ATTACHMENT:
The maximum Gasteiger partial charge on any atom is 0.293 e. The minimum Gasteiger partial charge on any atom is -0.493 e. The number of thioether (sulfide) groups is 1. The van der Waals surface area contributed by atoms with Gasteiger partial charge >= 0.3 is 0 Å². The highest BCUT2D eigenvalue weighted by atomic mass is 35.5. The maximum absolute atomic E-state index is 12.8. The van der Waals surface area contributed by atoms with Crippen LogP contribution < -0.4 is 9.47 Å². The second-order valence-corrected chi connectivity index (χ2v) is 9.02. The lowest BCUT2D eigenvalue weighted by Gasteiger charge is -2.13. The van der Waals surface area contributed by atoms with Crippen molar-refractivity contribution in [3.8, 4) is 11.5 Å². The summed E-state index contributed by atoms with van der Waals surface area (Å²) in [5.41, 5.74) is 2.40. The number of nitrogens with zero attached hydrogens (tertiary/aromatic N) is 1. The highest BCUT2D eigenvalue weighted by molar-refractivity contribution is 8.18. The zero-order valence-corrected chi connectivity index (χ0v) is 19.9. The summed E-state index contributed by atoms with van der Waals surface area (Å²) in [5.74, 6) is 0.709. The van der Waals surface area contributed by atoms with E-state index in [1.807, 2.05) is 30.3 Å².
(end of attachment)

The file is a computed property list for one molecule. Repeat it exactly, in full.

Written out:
The maximum Gasteiger partial charge on any atom is 0.293 e. The minimum Gasteiger partial charge on any atom is -0.493 e. The number of thioether (sulfide) groups is 1. The van der Waals surface area contributed by atoms with Gasteiger partial charge >= 0.3 is 0 Å². The highest BCUT2D eigenvalue weighted by atomic mass is 35.5. The maximum absolute atomic E-state index is 12.8. The van der Waals surface area contributed by atoms with Crippen LogP contribution < -0.4 is 9.47 Å². The second-order valence-corrected chi connectivity index (χ2v) is 9.02. The lowest BCUT2D eigenvalue weighted by Gasteiger charge is -2.13. The van der Waals surface area contributed by atoms with Crippen molar-refractivity contribution in [3.8, 4) is 11.5 Å². The summed E-state index contributed by atoms with van der Waals surface area (Å²) in [5.41, 5.74) is 2.40. The number of nitrogens with zero attached hydrogens (tertiary/aromatic N) is 1. The highest BCUT2D eigenvalue weighted by molar-refractivity contribution is 8.18. The zero-order valence-corrected chi connectivity index (χ0v) is 19.9. The summed E-state index contributed by atoms with van der Waals surface area (Å²) in [5.74, 6) is 0.709. The van der Waals surface area contributed by atoms with E-state index in [1.807, 2.05) is 30.3 Å².